Photography by Erik Philbrook
Light snow fell over Park City, Utah, on Saturday afternoon. A line of impatient cars snaked through Main Street, where the hustle and bustle of this year’s Sundance Film Festival continued to boil over. Producers barked into their phones, writers paced back and forth, and friendly locals peppered the action with smiles. Outside of the Sundance ASCAP Music Café, which has been hosting acoustic performances by everyone from The Lonely Wild to Lissie, an excited crowd swarmed the venue doors, waiting anxiously to hear the rustic sounds of Gordon Sumner.
You know, Sting.
No big deal, right? Not at all. Which is why the cafe was bursting at the seams, passersby had to cross the street to get by, and those on the guest list were even told there might not be room. Needless to say, having the former Police frontman play what’s essentially a Starbucks-sized room was a big deal, and there was no question that everyone around the area knew about it. So, it was understandable that the lucky few hundred that were able to squeeze in didn’t exactly follow the room’s guidelines of “Please be quiet during performances. Thank you.”
“You can help me if you’d like,” Sting asked the audience as he strummed along to “Message in a Bottle”. Behind an acoustic guitar, which he would later claim was “almost as old as me,” he sang the Reggatta de Blanc hit, coasting on the harmonies of his faithful fans, who shouted back, “Sending out an S.O.S.,” turning the cafe into a small arena. At one point, he knocked on the guitar’s body, attempting to add a little percussion, which elicited some applause, but sadly no clap-along. Still, that didn’t stop him from flashing a devilish grin from his sailor’s beard.
Speaking of sailors, he dove straight into “The Last Ship”, the titular composition from his recent autobiographical musical. Few, if any, knew the words, but that didn’t matter as they stood silently magnetized to the story. Following this, he announced that he had a country song to play, joking, “It’s different for an Englishman to write a country song,” contending that he was vindicated since both the late Johnny Cash and New Jersey’s own Bruce Springsteen covered the song. This led, naturally, to the Mercury Falling hit, “I Hung My Head”, a major highlight of the short set.
“This is going very well,” he observed, continuing on as a storyteller (he was an English professor centuries ago) as he introduced another number off The Last Ship, this time being “The Night the Pugilist Learned How to Dance”. He explained that where he grew up — so, Wallsend, Tyne & Wear, England — he had to “learn how to fight” or “be a very fast runner,” the punch line being that he was quite the latter. The song was nice and all, but somewhat of a disappointment to those hoping to hear another track from The Police or anything from his back catalog.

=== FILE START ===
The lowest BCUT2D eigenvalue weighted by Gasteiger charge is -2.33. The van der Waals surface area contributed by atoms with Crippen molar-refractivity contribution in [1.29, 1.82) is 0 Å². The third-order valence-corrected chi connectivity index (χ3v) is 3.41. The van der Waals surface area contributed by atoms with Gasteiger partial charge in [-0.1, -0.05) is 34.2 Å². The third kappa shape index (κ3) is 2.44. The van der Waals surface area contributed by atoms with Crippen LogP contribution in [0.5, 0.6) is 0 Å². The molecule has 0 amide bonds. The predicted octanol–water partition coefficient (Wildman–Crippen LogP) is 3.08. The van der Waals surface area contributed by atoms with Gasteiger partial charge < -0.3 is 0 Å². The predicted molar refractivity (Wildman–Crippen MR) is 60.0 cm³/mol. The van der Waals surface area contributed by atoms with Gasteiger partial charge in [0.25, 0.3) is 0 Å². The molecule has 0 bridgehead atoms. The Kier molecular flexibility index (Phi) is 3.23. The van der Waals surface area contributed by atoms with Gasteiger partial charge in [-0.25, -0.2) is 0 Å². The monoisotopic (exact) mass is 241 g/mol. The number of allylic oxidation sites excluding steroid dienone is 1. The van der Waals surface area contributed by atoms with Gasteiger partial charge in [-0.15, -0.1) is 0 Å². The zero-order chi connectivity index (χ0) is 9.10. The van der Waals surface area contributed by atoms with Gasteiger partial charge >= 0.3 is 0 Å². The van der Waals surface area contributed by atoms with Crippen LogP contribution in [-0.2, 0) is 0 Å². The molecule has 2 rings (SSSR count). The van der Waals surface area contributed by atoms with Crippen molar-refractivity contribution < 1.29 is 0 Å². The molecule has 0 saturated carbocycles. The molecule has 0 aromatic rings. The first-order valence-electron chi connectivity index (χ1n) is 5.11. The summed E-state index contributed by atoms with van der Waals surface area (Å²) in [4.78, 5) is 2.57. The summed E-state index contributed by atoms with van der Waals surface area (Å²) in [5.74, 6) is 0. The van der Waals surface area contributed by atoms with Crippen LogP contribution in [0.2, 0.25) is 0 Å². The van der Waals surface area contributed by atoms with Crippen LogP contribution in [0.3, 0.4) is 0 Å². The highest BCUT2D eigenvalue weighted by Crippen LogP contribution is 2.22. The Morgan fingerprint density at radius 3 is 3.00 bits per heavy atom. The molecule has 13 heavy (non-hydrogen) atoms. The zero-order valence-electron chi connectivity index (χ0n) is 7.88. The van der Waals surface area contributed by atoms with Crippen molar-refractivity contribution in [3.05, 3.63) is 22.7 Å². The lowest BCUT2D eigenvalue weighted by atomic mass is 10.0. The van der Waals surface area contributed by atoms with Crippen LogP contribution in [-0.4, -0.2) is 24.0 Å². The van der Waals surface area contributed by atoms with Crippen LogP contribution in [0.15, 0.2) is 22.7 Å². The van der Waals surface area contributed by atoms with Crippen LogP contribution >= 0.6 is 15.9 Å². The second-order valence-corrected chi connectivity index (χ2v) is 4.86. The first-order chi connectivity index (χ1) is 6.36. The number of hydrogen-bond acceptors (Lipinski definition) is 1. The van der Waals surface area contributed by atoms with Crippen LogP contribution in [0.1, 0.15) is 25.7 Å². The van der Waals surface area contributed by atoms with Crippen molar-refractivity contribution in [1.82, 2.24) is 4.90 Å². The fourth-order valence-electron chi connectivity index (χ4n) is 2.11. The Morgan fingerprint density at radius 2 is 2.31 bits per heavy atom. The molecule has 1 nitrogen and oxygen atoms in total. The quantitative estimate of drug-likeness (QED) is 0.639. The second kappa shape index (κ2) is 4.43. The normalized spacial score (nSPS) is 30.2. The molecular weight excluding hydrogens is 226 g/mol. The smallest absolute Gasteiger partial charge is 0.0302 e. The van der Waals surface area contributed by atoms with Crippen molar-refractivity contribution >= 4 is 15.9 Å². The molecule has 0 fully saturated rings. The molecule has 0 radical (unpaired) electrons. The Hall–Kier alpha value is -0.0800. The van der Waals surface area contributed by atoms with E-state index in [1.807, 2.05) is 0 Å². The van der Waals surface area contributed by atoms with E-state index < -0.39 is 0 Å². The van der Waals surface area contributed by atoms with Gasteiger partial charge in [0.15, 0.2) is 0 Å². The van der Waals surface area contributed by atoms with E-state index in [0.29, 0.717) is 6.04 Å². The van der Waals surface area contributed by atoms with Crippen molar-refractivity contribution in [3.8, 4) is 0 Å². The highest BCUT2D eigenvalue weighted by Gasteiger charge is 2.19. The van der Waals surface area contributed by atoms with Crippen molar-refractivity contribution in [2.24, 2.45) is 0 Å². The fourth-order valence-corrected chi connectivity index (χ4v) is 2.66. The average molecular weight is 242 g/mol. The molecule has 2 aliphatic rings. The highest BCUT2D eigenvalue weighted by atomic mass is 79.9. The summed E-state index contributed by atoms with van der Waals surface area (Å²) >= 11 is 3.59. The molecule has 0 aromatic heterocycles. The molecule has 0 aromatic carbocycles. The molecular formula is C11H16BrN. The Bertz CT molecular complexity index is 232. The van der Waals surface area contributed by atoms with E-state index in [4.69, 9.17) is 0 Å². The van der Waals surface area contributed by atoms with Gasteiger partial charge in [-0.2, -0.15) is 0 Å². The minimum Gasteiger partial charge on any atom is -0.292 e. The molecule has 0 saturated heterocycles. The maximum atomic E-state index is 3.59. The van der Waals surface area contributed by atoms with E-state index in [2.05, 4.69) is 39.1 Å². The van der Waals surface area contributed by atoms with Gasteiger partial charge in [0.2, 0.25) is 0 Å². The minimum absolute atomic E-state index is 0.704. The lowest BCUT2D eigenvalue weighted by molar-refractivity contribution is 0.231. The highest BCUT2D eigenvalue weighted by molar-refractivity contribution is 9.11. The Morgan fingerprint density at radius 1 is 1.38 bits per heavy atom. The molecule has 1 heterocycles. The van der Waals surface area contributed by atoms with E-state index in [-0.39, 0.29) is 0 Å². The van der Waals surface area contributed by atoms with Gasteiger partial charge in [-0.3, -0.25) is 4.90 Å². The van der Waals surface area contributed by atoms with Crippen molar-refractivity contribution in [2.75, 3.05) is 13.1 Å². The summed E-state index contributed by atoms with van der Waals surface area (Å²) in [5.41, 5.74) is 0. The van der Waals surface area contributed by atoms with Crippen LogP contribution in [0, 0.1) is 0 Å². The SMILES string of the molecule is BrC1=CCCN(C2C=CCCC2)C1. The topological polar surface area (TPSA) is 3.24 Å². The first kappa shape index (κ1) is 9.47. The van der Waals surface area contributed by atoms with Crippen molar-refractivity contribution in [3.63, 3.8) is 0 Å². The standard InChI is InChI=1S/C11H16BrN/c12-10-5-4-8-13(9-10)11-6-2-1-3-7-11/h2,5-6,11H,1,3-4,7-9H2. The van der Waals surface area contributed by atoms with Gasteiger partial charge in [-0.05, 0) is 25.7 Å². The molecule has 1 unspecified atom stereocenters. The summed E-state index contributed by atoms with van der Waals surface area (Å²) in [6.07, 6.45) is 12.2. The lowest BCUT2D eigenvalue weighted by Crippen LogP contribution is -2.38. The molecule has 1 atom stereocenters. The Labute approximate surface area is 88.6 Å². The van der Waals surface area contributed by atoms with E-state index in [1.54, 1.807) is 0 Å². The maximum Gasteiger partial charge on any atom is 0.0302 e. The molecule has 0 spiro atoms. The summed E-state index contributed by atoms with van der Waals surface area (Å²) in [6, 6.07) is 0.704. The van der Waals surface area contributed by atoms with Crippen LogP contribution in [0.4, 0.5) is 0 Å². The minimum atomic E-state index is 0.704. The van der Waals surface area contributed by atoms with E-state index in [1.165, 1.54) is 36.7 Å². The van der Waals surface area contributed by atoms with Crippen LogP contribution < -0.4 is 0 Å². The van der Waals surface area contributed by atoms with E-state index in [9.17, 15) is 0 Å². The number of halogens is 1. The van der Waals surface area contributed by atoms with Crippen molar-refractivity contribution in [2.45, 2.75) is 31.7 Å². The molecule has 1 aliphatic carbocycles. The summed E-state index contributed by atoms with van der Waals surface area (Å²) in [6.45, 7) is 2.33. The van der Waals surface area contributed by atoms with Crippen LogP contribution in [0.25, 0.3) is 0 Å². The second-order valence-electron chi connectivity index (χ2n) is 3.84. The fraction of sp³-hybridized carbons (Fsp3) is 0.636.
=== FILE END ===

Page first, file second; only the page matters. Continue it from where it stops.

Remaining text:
But, he wasn’t there to wax nostalgic. No, he was out supporting HBO’s forthcoming documentary, Jim: The James Foley Story, which he calls the “most important film you will see this year.” As the title indicates, the film follows the late journalist who was captured and killed in 2014 by the Islamic State of Iraq and the Levant. Last year, Sting was asked by Academy Award-nominated composer J. Ralph to work on a song for the film, which he agreed to do after his wife, Trudy (who was there), insisted upon it. So, following a stroll through New York’s Central Park last autumn, he wrote “The Empty Chair”, which he performed alongside Ralph.
Considering Foley’s surviving family was in attendance, there was a rather funereal quality to the emotional performance, and the feeling in the room was palpable. “Hear my prayer, and somehow I’ll be there,” Sting sang as Ralph orchestrated at the piano nearby. The entire song is told in the POV of Foley with the image of an empty chair during Thanksgiving. It’s a haunting lullaby, in the vein of Springsteen’s “The Wrestler”, and as such, it’s sad, it’s tragic, and it’s one of the smartest tunes that Sting has penned in years. Sting urged everyone to see the film, admitting “he had to pick me off the floor” by the end.
From there, a somewhat frantic “Every Breath You Take” closed out the initial set, the crowning moment surfacing at the very end when everyone chanted the refrain, “Every breath you take and every move you make/ Every bond you break, every step you take…” It could have ended there, but Sting was clearly moved by the crowd (or having way too much fun) and returned to dust off “Fragile”, an oldie from his 1987 album, …Nothing Like the Sun. As he sang, “For all those born beneath an angry star/ Lest we forget how fragile we are,” it all made sense.
And then it was over.
Message in a Bottle
The Last Ship
I Hung My Head
The Night the Pugilist Learned How to Dance
The Empty Chair
Every Breath You Take